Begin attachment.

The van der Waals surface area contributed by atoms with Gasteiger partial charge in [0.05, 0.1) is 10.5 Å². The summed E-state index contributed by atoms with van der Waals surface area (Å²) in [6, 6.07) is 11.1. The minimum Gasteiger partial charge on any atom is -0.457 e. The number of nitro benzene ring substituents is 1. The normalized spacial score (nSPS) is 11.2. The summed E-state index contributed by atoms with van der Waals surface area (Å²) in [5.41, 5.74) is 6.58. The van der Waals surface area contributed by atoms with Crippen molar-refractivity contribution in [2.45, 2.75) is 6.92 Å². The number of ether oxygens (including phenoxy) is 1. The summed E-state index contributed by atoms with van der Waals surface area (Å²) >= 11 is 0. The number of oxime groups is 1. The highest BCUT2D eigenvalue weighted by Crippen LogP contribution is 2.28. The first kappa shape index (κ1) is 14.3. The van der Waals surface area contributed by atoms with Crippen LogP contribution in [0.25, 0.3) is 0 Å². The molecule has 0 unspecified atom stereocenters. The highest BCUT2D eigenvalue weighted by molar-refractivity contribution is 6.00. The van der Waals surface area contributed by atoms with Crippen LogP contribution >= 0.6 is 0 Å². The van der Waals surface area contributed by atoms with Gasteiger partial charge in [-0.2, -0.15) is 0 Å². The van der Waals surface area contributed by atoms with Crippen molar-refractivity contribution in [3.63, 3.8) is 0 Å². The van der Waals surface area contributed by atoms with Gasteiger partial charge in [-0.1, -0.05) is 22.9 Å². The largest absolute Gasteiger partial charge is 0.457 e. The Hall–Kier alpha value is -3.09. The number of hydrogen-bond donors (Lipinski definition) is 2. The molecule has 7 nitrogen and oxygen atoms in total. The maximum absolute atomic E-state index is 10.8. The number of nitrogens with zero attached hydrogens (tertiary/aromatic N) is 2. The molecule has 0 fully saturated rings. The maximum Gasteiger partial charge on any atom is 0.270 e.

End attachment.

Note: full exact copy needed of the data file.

The van der Waals surface area contributed by atoms with Gasteiger partial charge in [0.05, 0.1) is 10.5 Å². The summed E-state index contributed by atoms with van der Waals surface area (Å²) in [6, 6.07) is 11.1. The minimum Gasteiger partial charge on any atom is -0.457 e. The number of nitro benzene ring substituents is 1. The normalized spacial score (nSPS) is 11.2. The summed E-state index contributed by atoms with van der Waals surface area (Å²) in [5.41, 5.74) is 6.58. The van der Waals surface area contributed by atoms with Crippen molar-refractivity contribution in [2.45, 2.75) is 6.92 Å². The number of ether oxygens (including phenoxy) is 1. The summed E-state index contributed by atoms with van der Waals surface area (Å²) >= 11 is 0. The number of oxime groups is 1. The highest BCUT2D eigenvalue weighted by Crippen LogP contribution is 2.28. The first kappa shape index (κ1) is 14.3. The van der Waals surface area contributed by atoms with Crippen LogP contribution in [0.25, 0.3) is 0 Å². The molecule has 0 unspecified atom stereocenters. The highest BCUT2D eigenvalue weighted by molar-refractivity contribution is 6.00. The van der Waals surface area contributed by atoms with Crippen LogP contribution >= 0.6 is 0 Å². The van der Waals surface area contributed by atoms with Gasteiger partial charge in [-0.2, -0.15) is 0 Å². The van der Waals surface area contributed by atoms with Crippen molar-refractivity contribution in [3.63, 3.8) is 0 Å². The van der Waals surface area contributed by atoms with Gasteiger partial charge in [-0.1, -0.05) is 22.9 Å². The largest absolute Gasteiger partial charge is 0.457 e. The Hall–Kier alpha value is -3.09. The number of hydrogen-bond donors (Lipinski definition) is 2. The molecule has 7 nitrogen and oxygen atoms in total. The maximum absolute atomic E-state index is 10.8. The number of nitrogens with zero attached hydrogens (tertiary/aromatic N) is 2. The molecule has 0 fully saturated rings. The maximum Gasteiger partial charge on any atom is 0.270 e.